“The two young killers grabbed me, put a camera in my hands and said, ‘Grandpa, you film!’” Coponet told the French website, Famille Chretienne, who also interviewed his wife, Janine. “They even checked the quality of the images and made sure I was not shaking, too. I had to film the assassination of my friend Father Jacques! I am still traumatised by it, I can’t move on.”

“They stabbed me three times – in the arm, back and throat,” he added. “The emergency doctor who treated me told me, ‘There was a divine hand on you because none of the stabs hit a vital organ. But they really were not far away. It's like a miracle!’”

Saint-Étienne Church will reopen on Sunday (2 Oct.) with a special ceremony. Pope Francis has already hailed Fr. Hamel as a “martyr”.

Nigeria: Priest kidnapped by herdsmen

A priest was kidnapped and two others injured in south-eastern Nigeria on Monday (26 Sep.).

Fr. Emmanuel Dim, Rector of the Tansi Major Seminary in Anambra, was travelling with two other priests when some heavily armed men blocked their car, at around 7pm (on the Nkpologwu/Nimbo Road in Enugu State), said Fr. Hyginus Aghaulor, Director of Communication for Anambra’s Nnewi Diocese.

“The three priests were returning from Nsukka to Onitsha and Nnewi, when they were attacked,” said Fr. Aghaulor. The two other priests were injured but they managed to escape.

Fr. Ezeokana, who teaches both at the Major Seminary of Onitsha and at Nnamdi Azikiwe University in Awka, was slightly injured, while Fr. Chukwuemeka, Chaplin at Nnamdi Azikiwe University (Nnewi), was shot in the head and has been admitted to hospital.

Fr. Dim is still being held by the herdsmen-kidnappers, who are demanding a ransom of N2.5 million (US$8,000).

“The Catholic Bishops’ Conference of Nigeria has decided and directed that ransom should not be paid for the kidnap of any of its priests,” said Fr. Aghaulor.

Kidnapping of prominent persons by armed men, in exchange for money, is recurrent in Nigeria.

Another priest, whose name is yet to be confirmed, was also kidnapped on the same day (26 Sep.), along with his brother, while they were travelling on the Abuja–Lokoja Expressway.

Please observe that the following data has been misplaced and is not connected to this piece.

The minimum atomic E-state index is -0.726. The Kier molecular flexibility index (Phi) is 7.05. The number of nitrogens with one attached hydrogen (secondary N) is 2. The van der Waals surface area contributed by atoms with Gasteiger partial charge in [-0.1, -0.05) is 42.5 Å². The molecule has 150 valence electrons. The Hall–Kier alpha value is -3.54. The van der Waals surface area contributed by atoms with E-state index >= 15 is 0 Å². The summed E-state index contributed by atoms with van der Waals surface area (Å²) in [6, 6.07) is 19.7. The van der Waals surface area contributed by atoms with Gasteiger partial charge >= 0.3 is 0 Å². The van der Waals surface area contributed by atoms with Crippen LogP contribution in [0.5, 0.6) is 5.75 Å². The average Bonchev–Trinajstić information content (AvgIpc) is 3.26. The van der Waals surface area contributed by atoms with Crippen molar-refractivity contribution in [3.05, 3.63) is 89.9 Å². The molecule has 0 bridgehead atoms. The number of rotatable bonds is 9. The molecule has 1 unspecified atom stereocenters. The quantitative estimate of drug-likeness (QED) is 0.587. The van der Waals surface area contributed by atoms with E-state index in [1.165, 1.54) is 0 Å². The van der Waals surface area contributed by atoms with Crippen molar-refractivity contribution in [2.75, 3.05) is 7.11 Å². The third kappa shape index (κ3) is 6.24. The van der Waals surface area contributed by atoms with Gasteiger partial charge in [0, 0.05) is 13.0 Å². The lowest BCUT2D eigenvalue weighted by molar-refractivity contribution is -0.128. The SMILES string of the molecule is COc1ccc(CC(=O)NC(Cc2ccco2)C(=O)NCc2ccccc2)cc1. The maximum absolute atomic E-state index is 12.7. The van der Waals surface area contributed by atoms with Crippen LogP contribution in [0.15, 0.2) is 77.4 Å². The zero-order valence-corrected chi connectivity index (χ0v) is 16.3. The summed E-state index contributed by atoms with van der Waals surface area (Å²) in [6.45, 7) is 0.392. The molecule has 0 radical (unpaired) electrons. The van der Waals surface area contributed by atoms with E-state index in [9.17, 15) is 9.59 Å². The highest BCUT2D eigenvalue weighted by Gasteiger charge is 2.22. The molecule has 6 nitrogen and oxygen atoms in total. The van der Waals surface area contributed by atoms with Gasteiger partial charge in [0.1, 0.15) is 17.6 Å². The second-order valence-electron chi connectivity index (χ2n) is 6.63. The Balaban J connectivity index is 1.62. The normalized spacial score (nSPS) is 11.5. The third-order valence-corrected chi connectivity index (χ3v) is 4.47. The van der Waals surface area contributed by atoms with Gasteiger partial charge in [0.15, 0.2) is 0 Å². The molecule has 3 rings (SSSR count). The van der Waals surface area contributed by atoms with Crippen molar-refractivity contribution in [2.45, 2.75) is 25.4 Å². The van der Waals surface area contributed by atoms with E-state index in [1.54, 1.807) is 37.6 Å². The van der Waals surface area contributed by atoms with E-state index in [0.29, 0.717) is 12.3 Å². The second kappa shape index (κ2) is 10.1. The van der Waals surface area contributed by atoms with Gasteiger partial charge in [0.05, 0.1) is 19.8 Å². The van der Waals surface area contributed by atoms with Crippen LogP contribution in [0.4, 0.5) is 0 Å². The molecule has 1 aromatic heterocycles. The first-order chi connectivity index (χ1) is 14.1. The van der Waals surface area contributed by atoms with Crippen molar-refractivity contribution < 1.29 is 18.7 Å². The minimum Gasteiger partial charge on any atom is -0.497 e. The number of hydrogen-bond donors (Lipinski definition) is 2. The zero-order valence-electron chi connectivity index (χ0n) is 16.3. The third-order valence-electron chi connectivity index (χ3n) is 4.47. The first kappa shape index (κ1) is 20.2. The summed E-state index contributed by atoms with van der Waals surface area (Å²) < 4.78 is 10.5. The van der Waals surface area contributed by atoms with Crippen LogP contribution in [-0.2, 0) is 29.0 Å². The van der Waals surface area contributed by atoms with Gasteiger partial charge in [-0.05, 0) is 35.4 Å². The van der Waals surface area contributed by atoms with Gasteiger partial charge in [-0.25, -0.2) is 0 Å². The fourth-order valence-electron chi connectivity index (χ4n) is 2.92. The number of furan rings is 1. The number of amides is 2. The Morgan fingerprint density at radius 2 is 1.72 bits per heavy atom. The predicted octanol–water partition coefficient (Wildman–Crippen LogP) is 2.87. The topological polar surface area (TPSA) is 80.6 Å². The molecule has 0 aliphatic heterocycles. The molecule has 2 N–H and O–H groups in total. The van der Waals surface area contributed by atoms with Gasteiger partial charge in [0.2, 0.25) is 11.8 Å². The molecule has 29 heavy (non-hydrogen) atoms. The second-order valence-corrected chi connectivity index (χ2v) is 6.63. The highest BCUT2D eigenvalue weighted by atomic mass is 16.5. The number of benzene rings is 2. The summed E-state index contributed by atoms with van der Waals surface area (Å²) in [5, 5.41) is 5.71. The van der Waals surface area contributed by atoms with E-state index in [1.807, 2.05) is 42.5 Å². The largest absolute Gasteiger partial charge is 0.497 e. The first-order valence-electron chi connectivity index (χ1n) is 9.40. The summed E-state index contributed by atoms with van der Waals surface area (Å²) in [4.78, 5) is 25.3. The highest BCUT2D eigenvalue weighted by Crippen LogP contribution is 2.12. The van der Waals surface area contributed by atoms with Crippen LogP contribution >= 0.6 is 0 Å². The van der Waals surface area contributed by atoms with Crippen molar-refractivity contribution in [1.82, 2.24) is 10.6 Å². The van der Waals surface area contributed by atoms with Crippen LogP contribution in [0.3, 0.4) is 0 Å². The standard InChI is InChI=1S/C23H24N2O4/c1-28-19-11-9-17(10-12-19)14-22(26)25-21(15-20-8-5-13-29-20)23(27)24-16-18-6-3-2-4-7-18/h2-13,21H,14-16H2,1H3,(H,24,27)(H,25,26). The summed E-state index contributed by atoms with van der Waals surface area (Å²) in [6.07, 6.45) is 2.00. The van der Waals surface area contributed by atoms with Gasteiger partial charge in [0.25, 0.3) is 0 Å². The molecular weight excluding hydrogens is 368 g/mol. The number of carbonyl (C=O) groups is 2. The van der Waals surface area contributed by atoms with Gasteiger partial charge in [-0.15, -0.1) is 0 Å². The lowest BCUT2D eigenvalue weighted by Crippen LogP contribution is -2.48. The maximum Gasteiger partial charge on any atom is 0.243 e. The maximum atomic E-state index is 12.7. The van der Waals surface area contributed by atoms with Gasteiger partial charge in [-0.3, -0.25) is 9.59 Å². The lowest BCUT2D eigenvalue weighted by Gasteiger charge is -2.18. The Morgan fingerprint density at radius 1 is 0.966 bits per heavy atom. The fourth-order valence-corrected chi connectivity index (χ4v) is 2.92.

“One begins to wonder if Catholic priests have become an endangered species,” said Fr. Aghaulor, who accused the South East Governors of not doing enough to protect the people they are governing from the violence of the Fulani herdsmen.

“While innocent people are left unprotected, we have seen [a] barrage of military wares and personnel protecting the pipelines in Niger Delta, as if oil is more important than people's [lives],” he said. “Why should people be killed without provocation in their own traditional lands?”

Source: Fides

Iranians still don’t know why they were arrested

Five Iranian Christians arrested last month in the Alborz Mountains north-east of Tehran still haven’t been told why they are being detained, nor have they been allowed any visitors – not even lawyers.

Amin Afshar Naderi, Ramil Bet-Tamraz, Hadi Asgari, Mohammad Dehnavi and Amir Saman Dashti were arrested on 26 Aug. Their families initially didn’t know where they had been taken, though eventually three of them were permitted to phone home, according to Mohabat News. They reportedly said they are being held in Tehran’s Evin Prison.

Mohabat says their families are concerned the Iranian authorities may try to fabricate charges against them or pressure them to confess to having committed a crime. Some of them have also reportedly been fired from their jobs for being off work for so long.